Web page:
How JustAnswer Works:
  • Ask an Expert
    Experts are full of valuable knowledge and are ready to help with any question. Credentials confirmed by a Fortune 500 verification firm.
  • Get a Professional Answer
    Via email, text message, or notification as you wait on our site. Ask follow up questions if you need to.
  • 100% Satisfaction Guarantee
    Rate the answer you receive.
Ask Law Educator, Esq. Your Own Question
Law Educator, Esq.
Law Educator, Esq., Lawyer
Category: Family Law
Satisfied Customers: 118709
Experience:  Experienced attorney: Family law, Estate Law, SS Law etc.
Type Your Family Law Question Here...
Law Educator, Esq. is online now
A new question is answered every 9 seconds

Petitioner's lawyer threw out an arrearage in support

Customer Question

Petitioner's lawyer threw out an arrearage in support payments during a hearing for my petition to modify child support. The judge ruled that there was an arrearage but did not order that it be repaid. Petitioner subsequently filed motion for rule to show cause which was denied but the court entered order for repayment weekly until total amount is paid. The court also ruled in favor of petitioner for attorney fees. What are my options for filing motion to correct errors?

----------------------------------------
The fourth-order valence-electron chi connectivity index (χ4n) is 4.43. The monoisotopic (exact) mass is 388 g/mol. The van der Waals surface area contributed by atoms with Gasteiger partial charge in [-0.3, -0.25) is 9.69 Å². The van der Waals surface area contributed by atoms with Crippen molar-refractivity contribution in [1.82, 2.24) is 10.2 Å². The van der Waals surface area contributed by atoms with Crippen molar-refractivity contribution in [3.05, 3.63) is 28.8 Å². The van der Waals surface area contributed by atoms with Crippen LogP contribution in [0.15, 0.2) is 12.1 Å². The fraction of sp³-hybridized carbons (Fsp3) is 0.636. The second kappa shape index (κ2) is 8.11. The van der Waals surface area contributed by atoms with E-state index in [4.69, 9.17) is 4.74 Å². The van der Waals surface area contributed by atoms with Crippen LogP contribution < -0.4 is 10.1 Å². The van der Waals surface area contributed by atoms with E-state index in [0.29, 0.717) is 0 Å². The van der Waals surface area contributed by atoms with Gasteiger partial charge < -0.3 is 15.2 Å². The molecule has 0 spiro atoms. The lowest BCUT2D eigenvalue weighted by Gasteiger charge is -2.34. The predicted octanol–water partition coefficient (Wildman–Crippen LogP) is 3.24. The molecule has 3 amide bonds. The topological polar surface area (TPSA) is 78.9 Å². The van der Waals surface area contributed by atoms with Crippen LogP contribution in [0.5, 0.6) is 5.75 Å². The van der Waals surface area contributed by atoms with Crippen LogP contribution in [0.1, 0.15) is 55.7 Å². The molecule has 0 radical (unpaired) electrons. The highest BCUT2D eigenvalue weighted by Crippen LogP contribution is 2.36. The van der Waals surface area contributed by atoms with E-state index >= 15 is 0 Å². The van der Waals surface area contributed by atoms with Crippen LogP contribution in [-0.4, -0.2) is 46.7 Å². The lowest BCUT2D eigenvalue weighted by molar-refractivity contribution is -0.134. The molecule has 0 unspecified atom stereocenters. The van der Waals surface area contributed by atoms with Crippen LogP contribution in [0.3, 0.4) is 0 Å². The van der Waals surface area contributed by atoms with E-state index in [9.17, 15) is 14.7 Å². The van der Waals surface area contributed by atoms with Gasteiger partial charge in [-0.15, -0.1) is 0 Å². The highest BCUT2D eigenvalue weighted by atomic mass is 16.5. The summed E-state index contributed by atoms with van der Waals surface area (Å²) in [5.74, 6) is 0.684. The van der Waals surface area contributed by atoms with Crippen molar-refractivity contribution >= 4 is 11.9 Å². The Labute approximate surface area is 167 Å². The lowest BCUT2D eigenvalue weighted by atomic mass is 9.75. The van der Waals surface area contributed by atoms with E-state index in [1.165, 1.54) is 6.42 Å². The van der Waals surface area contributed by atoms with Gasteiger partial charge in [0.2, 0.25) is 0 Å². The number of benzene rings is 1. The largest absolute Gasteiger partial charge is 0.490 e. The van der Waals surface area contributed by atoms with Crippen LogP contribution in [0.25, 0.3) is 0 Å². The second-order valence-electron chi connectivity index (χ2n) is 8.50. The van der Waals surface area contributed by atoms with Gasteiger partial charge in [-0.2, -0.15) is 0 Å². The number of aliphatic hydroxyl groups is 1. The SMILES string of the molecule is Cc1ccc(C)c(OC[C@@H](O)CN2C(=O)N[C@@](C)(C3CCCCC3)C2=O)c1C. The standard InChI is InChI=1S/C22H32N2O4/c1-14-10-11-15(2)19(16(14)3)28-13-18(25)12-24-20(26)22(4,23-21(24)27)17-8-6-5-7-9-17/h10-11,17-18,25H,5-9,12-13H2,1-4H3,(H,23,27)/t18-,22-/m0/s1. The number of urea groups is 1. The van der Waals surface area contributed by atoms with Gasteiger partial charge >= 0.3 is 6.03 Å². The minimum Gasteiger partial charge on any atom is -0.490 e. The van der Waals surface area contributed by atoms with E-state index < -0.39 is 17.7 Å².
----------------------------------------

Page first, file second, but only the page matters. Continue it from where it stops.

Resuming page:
Submitted: 1 year ago.
Category: Family Law
Expert:  Law Educator, Esq. replied 1 year ago.

Thank you for your question. I look forward to working with you to provide you the information you are seeking for educational purposes only.

If the court has now ordered repayment of the arrears and entered that order, you now have to file an appeal to court of appeals. You need to start by filing a notice of appeal to the court where the order was entered and you then need to file your appeal to the appeals court with your list of errors as to why the arrears should not have to be paid.

Together with your notice of appeal, you can file a motion to reconsider the order (most courts never reconsider, but it is an option you can use) and explain why you should not have to pay the arrears and ask the court to reconsider its order. If the court denies the reconsideration, then you have to file your appeal brief with the appeals court explaining your reasons for appeal and case law supporting your reasons for appeal.